guess what’s in my pocket


I was getting ready to do a load of laundry a while ago and, in digging through the mound of dirty clothes on my bedroom floor, I smelled something a little more than stinky.  In the pocket of a pair of jeans–a Ziploc baggie with a few bits of hotdog.  I hadn’t worn the jeans in several days.

This, I’m almost ashamed to say, has become a common occurrence.

You see, we’re in training mode, Petey and me.  In fact we’re two classes away from graduation (we’re in the Basic Manners program, if you didn’t know).  I’m quite proud of my boy.  He’s learning all kinds of stuff, like how not to pull me around when we go for walks and how to sit and look me in the eye and how to stay just outside the kitchen while I’m cooking.  And he does a pretty mean roll-over.  You should see it.  His legs flail around as though they belong to another dog’s body;  his head twitches from side to side, trying to convince the rest of him to follow.  If I had a fancy video phone I’d record it and post it here.  If I had a digital camera I’d take a photo.   If I were artistically inclined I’d draw you a picture.  Instead I’ll invite you to stop by and see my boy in action.  He’s always happy to show off.

And what about the hotdogs, you say?  They’re what we call incentive.  Petey does something right, I click the clicker;  that elicits a Pavlovian response; he looks for treat;  I deliver.  Shampoo.  Rinse.  Repeat.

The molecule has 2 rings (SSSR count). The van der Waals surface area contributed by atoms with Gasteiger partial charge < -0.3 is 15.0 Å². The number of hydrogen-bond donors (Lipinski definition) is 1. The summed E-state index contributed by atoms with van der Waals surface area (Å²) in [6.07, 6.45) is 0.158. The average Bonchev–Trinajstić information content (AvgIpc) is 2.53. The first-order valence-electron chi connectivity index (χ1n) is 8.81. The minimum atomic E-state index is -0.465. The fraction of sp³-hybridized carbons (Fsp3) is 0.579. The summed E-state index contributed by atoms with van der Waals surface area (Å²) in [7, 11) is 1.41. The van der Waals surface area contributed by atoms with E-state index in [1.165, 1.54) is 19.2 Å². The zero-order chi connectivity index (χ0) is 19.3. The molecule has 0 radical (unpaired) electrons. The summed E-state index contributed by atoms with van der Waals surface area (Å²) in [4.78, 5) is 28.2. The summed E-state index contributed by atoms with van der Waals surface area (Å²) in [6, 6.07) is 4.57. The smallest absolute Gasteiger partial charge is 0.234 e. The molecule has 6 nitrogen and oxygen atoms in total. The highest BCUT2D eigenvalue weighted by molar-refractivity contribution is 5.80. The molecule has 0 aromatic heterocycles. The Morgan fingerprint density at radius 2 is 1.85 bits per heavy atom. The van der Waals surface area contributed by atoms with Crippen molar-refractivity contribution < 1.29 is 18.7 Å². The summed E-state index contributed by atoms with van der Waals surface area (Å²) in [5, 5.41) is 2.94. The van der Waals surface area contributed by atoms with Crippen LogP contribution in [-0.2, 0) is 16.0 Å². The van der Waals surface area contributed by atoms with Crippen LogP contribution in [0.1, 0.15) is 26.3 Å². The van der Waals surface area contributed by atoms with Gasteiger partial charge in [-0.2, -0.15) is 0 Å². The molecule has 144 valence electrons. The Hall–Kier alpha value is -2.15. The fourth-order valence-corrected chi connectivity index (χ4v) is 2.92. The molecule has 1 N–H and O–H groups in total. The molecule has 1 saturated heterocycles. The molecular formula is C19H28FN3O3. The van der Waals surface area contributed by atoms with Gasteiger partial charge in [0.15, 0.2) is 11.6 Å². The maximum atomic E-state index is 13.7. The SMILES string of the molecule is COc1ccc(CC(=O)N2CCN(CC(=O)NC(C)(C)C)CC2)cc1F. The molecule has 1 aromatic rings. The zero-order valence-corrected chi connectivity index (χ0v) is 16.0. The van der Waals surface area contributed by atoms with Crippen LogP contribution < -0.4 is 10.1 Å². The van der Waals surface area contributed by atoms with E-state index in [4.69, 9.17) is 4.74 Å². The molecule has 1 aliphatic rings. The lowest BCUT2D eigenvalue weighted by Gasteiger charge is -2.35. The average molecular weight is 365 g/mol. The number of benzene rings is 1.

The hotdogs are nearly always in my pocket–around the house, on walks, in the car, in class.  And if there aren’t any hotdogs, I usually have some pieces of freeze dried lambs lung on hand.  All this treat carrying leads to some awkward situations.  Like going to work with hotdoggy smelling hands.  Or reaching in my pocket for a dollar at the store and finding that stuck to my dollar is a mushy wad of once-fresh hotdog bits.  

Last weekend there was a show on PBS about hotdogs.  How they’re the great American meat-on-a-bun or something like that.  They explored hotdog marketing, eating contests, regional hotdog varieties, even the dos and don’ts of hotdoggery.  But they didn’t say a word about hotdogs in pockets.  Not a word about hotdogs as incentives.  

Curious, don’t you think?


Author: Kim Sharp

more later

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